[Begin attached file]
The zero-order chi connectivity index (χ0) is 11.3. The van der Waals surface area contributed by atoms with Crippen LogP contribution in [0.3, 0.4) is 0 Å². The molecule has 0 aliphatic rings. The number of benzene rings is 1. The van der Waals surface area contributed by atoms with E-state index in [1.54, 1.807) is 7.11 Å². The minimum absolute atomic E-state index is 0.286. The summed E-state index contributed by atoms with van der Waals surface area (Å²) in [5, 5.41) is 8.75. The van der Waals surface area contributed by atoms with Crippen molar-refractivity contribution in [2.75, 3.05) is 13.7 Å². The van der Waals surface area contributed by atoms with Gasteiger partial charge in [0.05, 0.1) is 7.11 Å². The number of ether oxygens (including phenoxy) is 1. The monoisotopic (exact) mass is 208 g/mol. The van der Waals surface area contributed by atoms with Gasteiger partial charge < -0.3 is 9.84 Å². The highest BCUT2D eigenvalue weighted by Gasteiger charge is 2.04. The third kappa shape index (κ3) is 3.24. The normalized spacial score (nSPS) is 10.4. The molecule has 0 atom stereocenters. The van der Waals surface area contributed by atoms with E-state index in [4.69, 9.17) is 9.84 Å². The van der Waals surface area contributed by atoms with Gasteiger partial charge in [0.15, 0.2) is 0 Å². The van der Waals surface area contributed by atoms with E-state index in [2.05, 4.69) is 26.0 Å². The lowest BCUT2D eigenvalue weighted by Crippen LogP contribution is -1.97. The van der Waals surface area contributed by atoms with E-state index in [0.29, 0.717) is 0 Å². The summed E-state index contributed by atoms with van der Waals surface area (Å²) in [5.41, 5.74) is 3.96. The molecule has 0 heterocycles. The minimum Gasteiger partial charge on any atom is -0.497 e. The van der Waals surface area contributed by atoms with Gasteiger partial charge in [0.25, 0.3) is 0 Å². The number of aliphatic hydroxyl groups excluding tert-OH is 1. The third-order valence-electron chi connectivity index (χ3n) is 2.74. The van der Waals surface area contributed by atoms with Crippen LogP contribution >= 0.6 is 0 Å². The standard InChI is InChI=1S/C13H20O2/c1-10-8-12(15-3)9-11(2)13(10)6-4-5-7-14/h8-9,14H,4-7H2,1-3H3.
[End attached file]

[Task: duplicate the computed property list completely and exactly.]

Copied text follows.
The zero-order chi connectivity index (χ0) is 11.3. The van der Waals surface area contributed by atoms with Crippen LogP contribution in [0.3, 0.4) is 0 Å². The molecule has 0 aliphatic rings. The number of benzene rings is 1. The van der Waals surface area contributed by atoms with E-state index in [1.54, 1.807) is 7.11 Å². The minimum absolute atomic E-state index is 0.286. The summed E-state index contributed by atoms with van der Waals surface area (Å²) in [5, 5.41) is 8.75. The van der Waals surface area contributed by atoms with Crippen molar-refractivity contribution in [2.75, 3.05) is 13.7 Å². The van der Waals surface area contributed by atoms with Gasteiger partial charge in [0.05, 0.1) is 7.11 Å². The number of ether oxygens (including phenoxy) is 1. The monoisotopic (exact) mass is 208 g/mol. The van der Waals surface area contributed by atoms with Gasteiger partial charge < -0.3 is 9.84 Å². The highest BCUT2D eigenvalue weighted by Gasteiger charge is 2.04. The third kappa shape index (κ3) is 3.24. The normalized spacial score (nSPS) is 10.4. The molecule has 0 atom stereocenters. The van der Waals surface area contributed by atoms with E-state index in [4.69, 9.17) is 9.84 Å². The van der Waals surface area contributed by atoms with Gasteiger partial charge in [0.15, 0.2) is 0 Å². The van der Waals surface area contributed by atoms with E-state index in [2.05, 4.69) is 26.0 Å². The lowest BCUT2D eigenvalue weighted by Crippen LogP contribution is -1.97. The van der Waals surface area contributed by atoms with E-state index in [0.29, 0.717) is 0 Å². The summed E-state index contributed by atoms with van der Waals surface area (Å²) in [5.41, 5.74) is 3.96. The molecule has 0 heterocycles. The minimum Gasteiger partial charge on any atom is -0.497 e. The van der Waals surface area contributed by atoms with Gasteiger partial charge in [0.25, 0.3) is 0 Å². The number of aliphatic hydroxyl groups excluding tert-OH is 1. The third-order valence-electron chi connectivity index (χ3n) is 2.74. The van der Waals surface area contributed by atoms with Crippen LogP contribution >= 0.6 is 0 Å². The standard InChI is InChI=1S/C13H20O2/c1-10-8-12(15-3)9-11(2)13(10)6-4-5-7-14/h8-9,14H,4-7H2,1-3H3.